Belize - Belize News - - Great Belize Productions - Belize Breaking News
Home » Environment » Beetle threatens Pine Ridge
Nov 10, 2000

Beetle threatens Pine Ridge

Story Picture
It’s a tiny creature, but as we’ve already learned from mosquitoes and mealy bugs, when it comes to dangerous insects size does not matter. The latest pest to threaten Belize’s well being is called the Southern Bark Beetle and if left unchecked it could destroy one of our most popular recreation areas and most productive sources of lumber. Jose Sanchez has just returned from the field with the following report.

Nearly fifty percent of the pine trees in the Mountain Pine Ridge area are being attacked by the Southern Bark Beetle. Though pine trees take twenty to thirty-five years to reach maturity, this tiny bug, which grows no bigger than an ant, could in a few years lay waste to the entire reserve.

Earl Green, Technical Planning Co-ordinator

“This is a piece of bark that is showing signs of the farthest advancement in the infestation. What we see here is that the channels that the insects create in the bark. This tree shows signs that a pair, a male and female have mated.”

“If you look at this tree, there are no signs of any infestations. Looking up at the canopy, they are all bright green appearing to be healthy. If you come down here, this is a pitch tube. At this time it is completely white, which indicates that a female has just only penetrated the bark here.”

“But you also notice that here the pitch tube has now turned red. This indicates that a male has just now arrived and has begun to mate with the female.”

Jose Sanchez

“The beetle penetrates through the bark of the pine attempting to reach the tree’s food source. When it does that, it consumes the nutrients that the tree needs to survive, essentially starving the tree.”

Earl Green

“We are in the process of determining exactly how much of the reserve is actually infested. This beetle like other bark beetles are native to any pine forest and has been in Belize for hundreds of years as long as the pine forest has been around. There are periodic outbreaks that approach scales we can describe as epidemic. These outbreaks are the result of a combination of environmental and ecological factors. In this case it is the long sequence of dry months, warm temperatures and relatively high humidity that has caused the insect population to increase so rapidly.”

“There are some areas where the pine trees are more healthy. There are more distances between them; the stands are not as dense. In areas where the department was conducting civicultural treatments, which we call thinning, we have reduced the density of the stands, which encourage the trees to grow faster and cause them to be healthier. In those areas the trees are more resistant to attack.”

Jose Sanchez

“You said you had a thinning programme that seemed to have helped the trees, what happened to the programme?”

Earl Green

“Well thinning has been an activity conducted by the Forest Department for the past thirty or forty years, ever since management was introduced in it’s reserves. It was a few years ago that like most government departments, that the Forest Department suffered some cutbacks and the immediate effect was the reduction of our labor force. Of course that meant thinning programmes and things like that could not be continued.”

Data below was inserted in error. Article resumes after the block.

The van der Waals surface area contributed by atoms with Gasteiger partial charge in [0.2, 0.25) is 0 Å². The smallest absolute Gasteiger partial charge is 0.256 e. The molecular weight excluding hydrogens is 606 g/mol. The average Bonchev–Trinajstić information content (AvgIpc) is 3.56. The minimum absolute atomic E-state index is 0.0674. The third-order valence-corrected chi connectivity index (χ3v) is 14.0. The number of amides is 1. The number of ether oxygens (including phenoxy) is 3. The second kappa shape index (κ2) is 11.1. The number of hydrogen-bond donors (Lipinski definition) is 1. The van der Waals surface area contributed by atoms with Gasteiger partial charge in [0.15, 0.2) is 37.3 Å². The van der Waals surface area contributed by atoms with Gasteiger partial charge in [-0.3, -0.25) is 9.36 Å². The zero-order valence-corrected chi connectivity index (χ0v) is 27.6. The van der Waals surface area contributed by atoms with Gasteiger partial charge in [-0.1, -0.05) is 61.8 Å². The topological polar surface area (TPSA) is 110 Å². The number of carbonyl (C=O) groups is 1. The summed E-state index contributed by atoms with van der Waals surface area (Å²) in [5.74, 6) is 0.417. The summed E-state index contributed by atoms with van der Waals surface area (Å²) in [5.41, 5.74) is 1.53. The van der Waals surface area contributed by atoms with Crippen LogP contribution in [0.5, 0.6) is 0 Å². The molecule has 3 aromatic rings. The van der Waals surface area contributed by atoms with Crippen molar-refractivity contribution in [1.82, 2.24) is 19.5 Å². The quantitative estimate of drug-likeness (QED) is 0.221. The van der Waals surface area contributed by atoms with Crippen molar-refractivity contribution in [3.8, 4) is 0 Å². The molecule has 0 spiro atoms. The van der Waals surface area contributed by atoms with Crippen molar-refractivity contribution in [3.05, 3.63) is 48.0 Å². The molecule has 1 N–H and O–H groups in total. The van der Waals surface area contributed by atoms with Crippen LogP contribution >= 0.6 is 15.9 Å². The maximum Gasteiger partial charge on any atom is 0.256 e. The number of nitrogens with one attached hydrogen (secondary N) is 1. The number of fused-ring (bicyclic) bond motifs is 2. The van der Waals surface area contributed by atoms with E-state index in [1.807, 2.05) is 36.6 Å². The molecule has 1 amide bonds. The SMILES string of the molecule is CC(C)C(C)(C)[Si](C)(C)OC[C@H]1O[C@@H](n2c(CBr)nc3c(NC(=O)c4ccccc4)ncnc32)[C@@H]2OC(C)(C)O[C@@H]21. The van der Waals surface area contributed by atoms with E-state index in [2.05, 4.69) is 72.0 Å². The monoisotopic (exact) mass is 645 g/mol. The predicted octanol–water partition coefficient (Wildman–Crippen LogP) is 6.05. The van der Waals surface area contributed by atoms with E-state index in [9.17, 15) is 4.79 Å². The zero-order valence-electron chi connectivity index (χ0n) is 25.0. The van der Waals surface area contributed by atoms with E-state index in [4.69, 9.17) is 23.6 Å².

Though they may not possess the funds and equipment that would normally be required to manage a priceless reserve, the forest Department is executing a management plan to save the pine.

Hubert Arana, Forester

“The method we are using right now is to cut and salvage. We are identifying the direction in which the infection is heading, cut a buffer zone to actually disorient the insects from spreading. What happens is that the insects spread by a chemical that is released by the female, a pheromone, and that attracts other insects. By falling a buffer zone, that actually disorients the insects and avoids further spreading of the population.”

The insects cannot fly very far, so the department is heading them off by cutting trees sixty to eighty meters ahead of the pest.

Jose Sanchez

“When do you think this problem will be resolved?”

Hubert Arana

“Well, as we mentioned earlier, this is a problem we that don’t know how long to it will take to resolve. The bark beetle is native to this area; it’s just that the ideal conditions that has the population exploding. With this method that we are doing right now, if the weather continues favourably for them, to continue populating, then we expect it will take a longer time. However, if the weather comes in our favour, then I don’t expect it to be a long time to have this whole infestation under control.”

Jose Sanchez

“So a few months?”

Hubert Arana

“Yes, roughly you could say maybe six months.”

Reporting for News Five, Jose Sanchez.

The thinning and clear-cutting of breaks is being carried out by Pine Lumber Company and the Wood Depot under the direction of the Forest Department. Both companies hold logging concessions in the reserve and will attempt to salvage as much timber as possible from the areas they are being asked to cut. The Mountain Pine Ridge Forest Reserve covers approximately two hundred thousand acres, one hundred and ten thousand of which are covered with pine.

Viewers please note: This Internet newscast is a verbatim transcript of our evening television newscast. Where speakers use Kriol, we attempt to faithfully reproduce the quotes using a standard spelling system.

Advertise Here

You must be logged in to post a comment Login